"Plumas County"
Wednesday, April 25, 2012 at 10:19AM
Jo Giessner

1854, Plumas County was made up from an area detached from Butte County one of the original California counties. The name Plumas came from the Spanish name for the Feather River whose headwaters were in the new county, the Rio de las Plumas. Remote from the valley, county seat and with expanding mining activities, the creation of Plumas County made sense to the legislators.~

1858 April 17, Weekly Wisconsin Patriot -An avalanche occurred in Plumas county, California, a few weeks since; an immense mass of snow and ice came thundering down the mountain, plowing up the earth, and overwhelming everything that lay in its path. Two cabins of miners were swept away and a man and a boy killed. Several others, including a woman and a child, were buried beneath the mass, but strange to say, were dug out uninjured.~

1859, According to The State Register and Year Book of Facts, California 1859, Plumas County had the following Post Offices:  Jonesville, Meadow Valley, Onion Valley and Quincy. There were post offices in Sierra Co. that later became located in Plumas county, but not in 1859.~

1859 May 25, Sacramento Daily Union - WAGON ROADS NORTH - We note that the people of Plumas and vicinity are building wagon roads between the American Valley and Indian Valley, and from the American Valley by the way of Long Valley and Jamison to Beckwourth's in connection with the operations of Colonel Lander on the road between Castle Rock and Honey Lake. These improvements will have a tendency to develop the resources hitherto comparitively unknown country and to greatly benefit Plumas and other counties bordering her.~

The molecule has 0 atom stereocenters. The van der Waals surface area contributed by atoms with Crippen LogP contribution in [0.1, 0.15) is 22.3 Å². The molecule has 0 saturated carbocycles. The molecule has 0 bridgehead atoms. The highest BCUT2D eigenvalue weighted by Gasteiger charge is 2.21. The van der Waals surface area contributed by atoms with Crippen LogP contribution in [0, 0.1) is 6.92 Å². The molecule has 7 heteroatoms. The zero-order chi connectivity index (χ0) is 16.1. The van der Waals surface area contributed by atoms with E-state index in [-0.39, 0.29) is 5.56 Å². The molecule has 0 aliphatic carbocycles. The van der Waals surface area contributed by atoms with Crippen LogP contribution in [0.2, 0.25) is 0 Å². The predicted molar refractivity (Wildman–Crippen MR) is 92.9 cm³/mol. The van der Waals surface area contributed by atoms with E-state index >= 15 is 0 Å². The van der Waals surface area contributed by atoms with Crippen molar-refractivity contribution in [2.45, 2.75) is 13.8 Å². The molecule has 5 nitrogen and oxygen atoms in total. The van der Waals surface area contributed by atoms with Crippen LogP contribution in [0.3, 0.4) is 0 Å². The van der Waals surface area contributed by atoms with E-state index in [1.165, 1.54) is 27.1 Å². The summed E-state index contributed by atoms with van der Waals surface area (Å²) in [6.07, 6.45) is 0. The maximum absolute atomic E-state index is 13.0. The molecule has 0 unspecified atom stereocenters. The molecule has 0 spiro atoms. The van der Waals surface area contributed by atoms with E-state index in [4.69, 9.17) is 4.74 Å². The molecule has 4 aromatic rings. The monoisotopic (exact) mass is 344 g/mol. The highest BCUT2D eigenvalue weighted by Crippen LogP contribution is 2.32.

1864, Lassen County created from area of Plumas County east of the Sierra and from the eastern half of Shasta County.~

1873 September 29, San Francisco Bulletin - J. W. Desler and W. Frank Stewart have discovered a vein of asbestos in Plumas county eight miles from Quincy. The ledge is a large one and easy of access.~

1881 September 10, San Francisco Bulletin -Last week arsenic was used to poison oxen used in logging at a sawmill in Plumas County. The poisoner is not known.~

1910 September 2, Oregonian- LOCAL OPTION WILL BE TRIED FOR TWO MONTHS - ELECTION IN NOVEMBER - Quincy, Cal., Sept 1 (special) Every saloon in Plumas closed its doors at 12 o'clock last night and went out of business. Each of the six saloons in Quincy this morning had a great sign across its front with the single word "closed." The local option law, that was voted for some time ago, went into effect at midnight, and while the saloon men have made up their minds to obey it, they evidently intend to make conditions just as disagreeable as they can, hoping to have a more favorable vote at another election on the liquor question in November.

It was agreed when this prohibition law was enacted that another election should be held two months later, after the people had been permitted a trial of dry conditions. Last night was a merry one in local saloons, saloon men and their friends enjoying the last jollification permitted them.

Conditions that obtained along the route of the Western Pacific during its construction caused the first fight against saloons, the railroads using every effort to keep them at a distance.~

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